VALLADOLID, Spain – Spanish writer and academic Miguel Delibes, winner of the prestigious Cervantes Prize in 1999, died Friday morning at his home in Valladolid surrounded by his loved ones, family members told Efe. He was 89.
Delibes’ health had deteriorated in the last few hours so his children canceled all their activities to be at his side, even as he sank into unconsciousness.
Miguel Delibes, who was born in the north-central city of Valladolid in 1920, was the author of some 70 books, including “La Sombre del Cipres el Alargada” (The Lengthening Shadow of the Cypress), “El Camino” (The Way), “Cinco Horas con Mario” (Five Hours with Mario), “Los Santos Inocentes” (The Innocent Saints) and “El Hereje” (The Heretic, A Novel of the Inquisition), his last novel.
The writer, who for many years was editor of the Valladolid daily El Norte de Castilla and was a member of the Royal Spanish Academy since 1973, was operated for colon cancer in 1989.
Delibes had been among the Spanish authors most adept at writing for the movies and theater, as well as one of the first to warn of the grave consequences of man’s aggression against nature.
Tributes to the deceased author poured in immediately from his peers and from the highest ranks of the Spanish government.
Spanish writer Juan Marse mourned the death of Miguel Delibes and said that, for him, Delibes was “a great writer of prose” whom he respected for “his tact and his skill” and for having portrayed “the rural Castile that he knew so well.”
The septuagenarian – winner of the Cervantes Prize, the Spanish-language equivalent of the Nobel Prize in Literature, in 2008 – told Efe that he didn’t know Delibes personally, though he recalled that in the 1960s, when he was living in Paris, he saw him sitting in a cafe on the Boulevard Saint Germain but was too shy to approach him.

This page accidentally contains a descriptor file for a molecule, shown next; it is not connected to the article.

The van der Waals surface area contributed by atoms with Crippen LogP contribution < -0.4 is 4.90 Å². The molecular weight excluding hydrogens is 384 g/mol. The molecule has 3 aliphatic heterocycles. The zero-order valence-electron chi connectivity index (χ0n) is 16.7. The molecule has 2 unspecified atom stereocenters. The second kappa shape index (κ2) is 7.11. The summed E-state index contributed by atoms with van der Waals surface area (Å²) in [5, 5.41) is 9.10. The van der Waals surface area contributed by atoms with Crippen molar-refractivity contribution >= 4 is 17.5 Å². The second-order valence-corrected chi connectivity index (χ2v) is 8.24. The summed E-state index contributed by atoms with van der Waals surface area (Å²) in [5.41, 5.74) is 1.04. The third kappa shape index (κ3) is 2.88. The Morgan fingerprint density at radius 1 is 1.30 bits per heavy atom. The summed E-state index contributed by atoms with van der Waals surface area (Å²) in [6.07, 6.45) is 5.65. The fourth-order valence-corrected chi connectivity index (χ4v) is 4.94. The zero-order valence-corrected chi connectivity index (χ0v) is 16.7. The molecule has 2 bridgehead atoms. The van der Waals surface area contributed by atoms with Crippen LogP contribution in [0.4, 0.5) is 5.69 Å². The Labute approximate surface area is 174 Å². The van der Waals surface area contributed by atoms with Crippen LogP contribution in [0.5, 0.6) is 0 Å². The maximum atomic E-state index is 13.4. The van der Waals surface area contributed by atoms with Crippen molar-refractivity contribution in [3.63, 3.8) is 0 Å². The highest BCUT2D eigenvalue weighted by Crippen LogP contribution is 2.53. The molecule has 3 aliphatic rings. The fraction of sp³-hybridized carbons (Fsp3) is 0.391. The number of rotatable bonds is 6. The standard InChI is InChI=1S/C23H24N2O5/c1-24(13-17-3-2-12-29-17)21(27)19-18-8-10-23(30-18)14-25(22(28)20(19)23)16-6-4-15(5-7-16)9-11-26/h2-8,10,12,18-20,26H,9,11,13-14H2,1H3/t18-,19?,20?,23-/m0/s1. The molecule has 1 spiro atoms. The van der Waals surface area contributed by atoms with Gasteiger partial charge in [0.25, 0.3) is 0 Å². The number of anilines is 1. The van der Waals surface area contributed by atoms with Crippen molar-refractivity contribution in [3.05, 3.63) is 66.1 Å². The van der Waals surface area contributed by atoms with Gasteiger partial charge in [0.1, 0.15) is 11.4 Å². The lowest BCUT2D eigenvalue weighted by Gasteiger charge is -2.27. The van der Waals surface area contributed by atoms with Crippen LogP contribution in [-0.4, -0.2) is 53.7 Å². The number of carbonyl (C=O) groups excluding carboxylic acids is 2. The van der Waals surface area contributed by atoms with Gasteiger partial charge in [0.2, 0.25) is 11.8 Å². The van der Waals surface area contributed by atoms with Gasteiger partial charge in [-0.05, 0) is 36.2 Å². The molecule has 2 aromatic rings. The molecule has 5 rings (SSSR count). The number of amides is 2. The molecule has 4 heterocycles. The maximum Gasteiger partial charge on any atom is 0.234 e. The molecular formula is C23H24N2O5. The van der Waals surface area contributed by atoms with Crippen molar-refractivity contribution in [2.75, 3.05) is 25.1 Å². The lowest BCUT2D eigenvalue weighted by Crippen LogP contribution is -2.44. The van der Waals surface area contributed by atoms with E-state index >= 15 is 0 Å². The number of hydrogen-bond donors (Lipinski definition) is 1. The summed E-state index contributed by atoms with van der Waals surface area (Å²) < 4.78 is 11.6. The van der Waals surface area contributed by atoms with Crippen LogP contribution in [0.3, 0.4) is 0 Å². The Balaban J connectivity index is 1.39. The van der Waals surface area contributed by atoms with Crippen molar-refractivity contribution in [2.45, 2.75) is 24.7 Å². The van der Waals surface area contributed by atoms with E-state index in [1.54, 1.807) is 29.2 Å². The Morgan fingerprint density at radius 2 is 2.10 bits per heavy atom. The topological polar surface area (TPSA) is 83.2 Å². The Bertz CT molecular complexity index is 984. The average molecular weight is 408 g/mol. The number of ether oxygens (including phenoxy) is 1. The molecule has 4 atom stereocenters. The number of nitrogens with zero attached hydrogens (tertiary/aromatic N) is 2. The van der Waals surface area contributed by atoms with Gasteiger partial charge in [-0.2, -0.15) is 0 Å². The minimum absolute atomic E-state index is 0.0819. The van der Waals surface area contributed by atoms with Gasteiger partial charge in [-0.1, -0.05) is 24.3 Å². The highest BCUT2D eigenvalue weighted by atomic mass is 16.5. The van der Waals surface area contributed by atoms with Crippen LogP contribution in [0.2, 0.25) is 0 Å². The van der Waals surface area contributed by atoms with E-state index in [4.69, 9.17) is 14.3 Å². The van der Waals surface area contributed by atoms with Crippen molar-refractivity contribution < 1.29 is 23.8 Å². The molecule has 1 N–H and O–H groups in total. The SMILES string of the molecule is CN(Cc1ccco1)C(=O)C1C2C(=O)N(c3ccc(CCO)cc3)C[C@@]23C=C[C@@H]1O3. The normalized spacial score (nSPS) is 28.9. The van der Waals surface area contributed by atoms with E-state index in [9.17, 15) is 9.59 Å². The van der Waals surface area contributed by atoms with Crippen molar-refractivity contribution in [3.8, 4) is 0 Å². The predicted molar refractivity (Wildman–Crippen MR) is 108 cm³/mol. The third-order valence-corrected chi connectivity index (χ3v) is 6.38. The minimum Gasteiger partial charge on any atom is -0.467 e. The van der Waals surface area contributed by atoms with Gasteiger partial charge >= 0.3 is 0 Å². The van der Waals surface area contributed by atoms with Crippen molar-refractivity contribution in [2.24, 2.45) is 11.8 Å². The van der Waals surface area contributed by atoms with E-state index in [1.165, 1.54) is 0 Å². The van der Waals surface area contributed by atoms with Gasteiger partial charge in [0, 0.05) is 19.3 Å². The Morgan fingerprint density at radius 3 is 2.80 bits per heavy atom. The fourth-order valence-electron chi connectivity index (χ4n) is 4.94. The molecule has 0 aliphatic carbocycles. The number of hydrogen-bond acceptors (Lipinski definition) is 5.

For his part, Spanish Prime Minister Jose Luis Rodriguez Zapatero sent a telegram of condolences to the Delibes family and relatives, in which he said that the writer “has been one of the greats” and “the austere voice of a country sunk in silence” during the years of the Franco dictatorship.
In his note, Zapatero said that “with the same sorrow with which the pages of ‘Seńora de Rojo con Fondo Gris’ (Lady in Red against a Grey Background) was written, all Spaniards mourn in their hearts the decease of Miguel Delibes.”
“He has been among the great ones” whose work, he said, “transcends the prestige of the prizes he won and his academic achievements since the recent beginnings of our democracy.”
The Spanish royal family on Friday also sent telegrams of condolences to Delibes’ family, in which they expressed their sorrow for the death of the Spanish writer, sources in the royal household told Efe.
King Juan Carlos phoned the Delibes family on Thursday for news of the writer’s condition, which had grown worse over the previous few hours.
The funeral for the academic and writer will be held Saturday at the Cathedral of Valladolid, in accordance with the family’s wishes. EFE